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How to Use Your Extra Day of Income This Leap YearPersonal FinanceMoney


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“Money, cell phone and soda” via espensorvik on Flickr, Creative Commons licensed

If you’re an hourly worker, February could potentially give you an extra day of earnings this year, thanks to Leap Year. That means, for example, if you make $12 an hour, you’ll have almost an extra $100 before taxes that you can use to shore up your personal finances. It might not be a huge amount, but it could get you on the road to reaching your financial goals.

Here are five ways you can use that money to help you get there.

1. Create an Emergency Fund

If you don’t already have some money socked away for emergencies, your extra day of income is a great way to start. While you should eventually build an emergency fund that can handle more serious emergencies (economic downturn, loss of job, etc.), you’re going to want to start by putting together a short-term emergency fund. Your short-term fund is meant to take care of unexpected expenses that, while not severe, can still mean trouble if you aren’t prepared. Things like car repairs, replacing a broken window, or getting a parking ticket could be covered by your short-term fund. Ideally, you’d want this fund to range anywhere from $500 to $1,000, but your Leap Year income is a great way to get started toward that goal. 

2. Make an Extra Credit Card Payment

If you carry a balance on your credit card(s), use your Leap Year income to start whittling away at that balance with an extra payment. You can use a credit card payoff calculator to make a plan and start tackling your debt. Paying off credit card debt can be a long process depending on how much debt you have and how much flexibility exists in your current budget. The lower you can get your credit utilization, the better your credit scores will be.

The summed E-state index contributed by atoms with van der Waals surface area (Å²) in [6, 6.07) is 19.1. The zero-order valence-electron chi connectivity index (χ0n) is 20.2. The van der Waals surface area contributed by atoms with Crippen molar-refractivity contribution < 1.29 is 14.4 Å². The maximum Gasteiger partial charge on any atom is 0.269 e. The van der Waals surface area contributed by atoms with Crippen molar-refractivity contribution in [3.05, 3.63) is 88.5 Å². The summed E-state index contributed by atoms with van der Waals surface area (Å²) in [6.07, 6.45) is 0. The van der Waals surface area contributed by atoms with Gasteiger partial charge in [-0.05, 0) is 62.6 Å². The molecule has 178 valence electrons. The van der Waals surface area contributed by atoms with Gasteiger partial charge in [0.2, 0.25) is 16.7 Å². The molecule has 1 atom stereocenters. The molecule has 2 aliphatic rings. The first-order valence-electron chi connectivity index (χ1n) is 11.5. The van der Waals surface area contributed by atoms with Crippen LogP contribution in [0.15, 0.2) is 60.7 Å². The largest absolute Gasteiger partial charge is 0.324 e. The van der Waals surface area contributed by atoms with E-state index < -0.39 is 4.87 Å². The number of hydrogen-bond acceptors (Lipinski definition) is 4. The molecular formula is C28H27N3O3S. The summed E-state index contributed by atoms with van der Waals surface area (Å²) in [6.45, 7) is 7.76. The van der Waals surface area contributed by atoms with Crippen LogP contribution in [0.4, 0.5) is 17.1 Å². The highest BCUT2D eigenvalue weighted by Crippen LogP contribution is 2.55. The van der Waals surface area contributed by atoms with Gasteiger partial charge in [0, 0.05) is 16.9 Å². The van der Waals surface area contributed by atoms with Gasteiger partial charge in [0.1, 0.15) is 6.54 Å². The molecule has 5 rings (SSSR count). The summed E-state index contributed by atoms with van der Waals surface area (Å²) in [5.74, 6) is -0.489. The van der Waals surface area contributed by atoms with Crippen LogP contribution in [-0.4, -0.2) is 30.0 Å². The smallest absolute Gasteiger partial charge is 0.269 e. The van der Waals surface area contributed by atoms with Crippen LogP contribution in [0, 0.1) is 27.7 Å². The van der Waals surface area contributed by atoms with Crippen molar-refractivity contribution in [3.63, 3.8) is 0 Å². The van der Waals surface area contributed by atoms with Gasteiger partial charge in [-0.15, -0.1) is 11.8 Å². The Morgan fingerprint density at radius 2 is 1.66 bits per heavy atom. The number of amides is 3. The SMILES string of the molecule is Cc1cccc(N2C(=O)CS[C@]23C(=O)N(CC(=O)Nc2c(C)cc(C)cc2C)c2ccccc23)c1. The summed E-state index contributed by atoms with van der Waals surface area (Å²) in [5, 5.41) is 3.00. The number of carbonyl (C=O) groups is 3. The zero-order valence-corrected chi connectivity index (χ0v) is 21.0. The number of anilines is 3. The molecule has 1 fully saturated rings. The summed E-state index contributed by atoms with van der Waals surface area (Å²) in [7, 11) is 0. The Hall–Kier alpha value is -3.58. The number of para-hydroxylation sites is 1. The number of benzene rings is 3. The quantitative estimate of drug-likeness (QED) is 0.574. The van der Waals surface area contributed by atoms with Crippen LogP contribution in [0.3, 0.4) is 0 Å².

3. Start Saving for Retirement

If you don’t have access to a 401K through your employer, you can still save for retirement. IRAs are a good option to do just that, but keep in mind you’re not going to want to touch this money because there are restrictions on when you can take distributions. Generally, you cannot take distributions from a traditional IRA before age 59½ without a 10% penalty. Roth IRA contributions can be withdrawn any time, tax free. Earnings on Roth IRAs can be withdrawn tax free after you reach age 59 ½ and the money has been invested for at least five years. There are some exceptions to the rules on early withdrawal penalties. The most commonly used exceptions are to purchase your first home or to pay for qualified education expenses. With a traditional IRA, you must begin taking a required minimum distribution (RMD) at age 70½. There is no RMD for Roth IRAs.

4. Start Saving for a Down Payment on a Home

Do you want to buy a home sometime in the next several years? Saving up to buy a home is no easy feat. You typically need at least a minimum of $20,000 to cover a down payment plus closing costs. That’s because you’ll need at least a 3.5% down payment to qualify for a mortgage and closing costs can be around $7,000 to $10,000 (about 2% to 3% of the purchase price). This goes without saying, but the higher the home price, the more funds you will need for the down payment.

Keep in mind, you’ll also need a good credit score to qualify for the best mortgage rates. You can get your credit ready to buy a home by checking your free annual credit reports at AnnualCreditReport.com and looking at your credit scores for free each month on Credit.com.

5. Start Saving for That Fancy Car

Have you always dreamed of buying an expensive car or taking a vacation in an exotic destination? Opening a savings account is the first step towards achieving that dream. But to make your dream come true, it’s important to set aside some money every month. Once you have deposited your Leap Year income into your savings account, it’s best not to touch it until you have saved up enough to meet your goal.

Once you have opened a savings account, one of the best ways to save some money is to automate your savings so you don’t have to remember to set aside money every time you get paid.

This article originally appeared on Credit.com and was written by Constance Brinkley-Badgett.